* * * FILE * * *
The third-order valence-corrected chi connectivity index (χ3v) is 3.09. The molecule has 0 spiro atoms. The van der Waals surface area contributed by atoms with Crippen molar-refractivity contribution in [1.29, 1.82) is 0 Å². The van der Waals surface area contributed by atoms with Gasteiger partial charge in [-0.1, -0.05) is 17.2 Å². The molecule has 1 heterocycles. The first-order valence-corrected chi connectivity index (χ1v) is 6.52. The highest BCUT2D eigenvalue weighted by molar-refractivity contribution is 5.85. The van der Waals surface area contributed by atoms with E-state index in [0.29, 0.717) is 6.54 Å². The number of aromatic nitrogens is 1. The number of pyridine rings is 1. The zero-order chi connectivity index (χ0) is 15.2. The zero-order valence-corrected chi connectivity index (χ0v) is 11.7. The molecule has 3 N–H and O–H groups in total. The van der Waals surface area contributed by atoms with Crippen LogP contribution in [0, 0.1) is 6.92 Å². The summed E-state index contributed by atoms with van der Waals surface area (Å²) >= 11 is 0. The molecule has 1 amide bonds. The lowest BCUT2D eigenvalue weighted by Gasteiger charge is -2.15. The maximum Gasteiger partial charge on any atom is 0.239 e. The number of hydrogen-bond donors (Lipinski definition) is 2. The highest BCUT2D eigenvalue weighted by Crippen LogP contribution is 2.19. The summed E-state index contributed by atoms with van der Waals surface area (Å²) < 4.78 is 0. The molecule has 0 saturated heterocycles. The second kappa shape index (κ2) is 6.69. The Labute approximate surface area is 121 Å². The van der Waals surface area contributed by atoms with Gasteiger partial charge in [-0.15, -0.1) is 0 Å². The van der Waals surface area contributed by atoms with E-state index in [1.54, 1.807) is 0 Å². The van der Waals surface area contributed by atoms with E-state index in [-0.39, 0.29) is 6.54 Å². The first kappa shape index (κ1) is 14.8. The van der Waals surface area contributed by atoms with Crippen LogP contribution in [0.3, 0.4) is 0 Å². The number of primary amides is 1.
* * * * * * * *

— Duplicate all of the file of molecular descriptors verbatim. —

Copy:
The third-order valence-corrected chi connectivity index (χ3v) is 3.09. The molecule has 0 spiro atoms. The van der Waals surface area contributed by atoms with Crippen molar-refractivity contribution in [1.29, 1.82) is 0 Å². The van der Waals surface area contributed by atoms with Gasteiger partial charge in [-0.1, -0.05) is 17.2 Å². The molecule has 1 heterocycles. The first-order valence-corrected chi connectivity index (χ1v) is 6.52. The highest BCUT2D eigenvalue weighted by molar-refractivity contribution is 5.85. The van der Waals surface area contributed by atoms with E-state index in [0.29, 0.717) is 6.54 Å². The number of aromatic nitrogens is 1. The number of pyridine rings is 1. The zero-order chi connectivity index (χ0) is 15.2. The zero-order valence-corrected chi connectivity index (χ0v) is 11.7. The molecule has 3 N–H and O–H groups in total. The van der Waals surface area contributed by atoms with Crippen LogP contribution in [0, 0.1) is 6.92 Å². The summed E-state index contributed by atoms with van der Waals surface area (Å²) >= 11 is 0. The molecule has 1 amide bonds. The lowest BCUT2D eigenvalue weighted by Gasteiger charge is -2.15. The maximum Gasteiger partial charge on any atom is 0.239 e. The number of hydrogen-bond donors (Lipinski definition) is 2. The highest BCUT2D eigenvalue weighted by Crippen LogP contribution is 2.19. The summed E-state index contributed by atoms with van der Waals surface area (Å²) < 4.78 is 0. The molecule has 0 saturated heterocycles. The second kappa shape index (κ2) is 6.69. The Labute approximate surface area is 121 Å². The van der Waals surface area contributed by atoms with Gasteiger partial charge in [-0.15, -0.1) is 0 Å². The van der Waals surface area contributed by atoms with E-state index in [1.54, 1.807) is 0 Å². The van der Waals surface area contributed by atoms with E-state index in [-0.39, 0.29) is 6.54 Å². The first kappa shape index (κ1) is 14.8. The van der Waals surface area contributed by atoms with Crippen LogP contribution in [0.3, 0.4) is 0 Å². The number of primary amides is 1.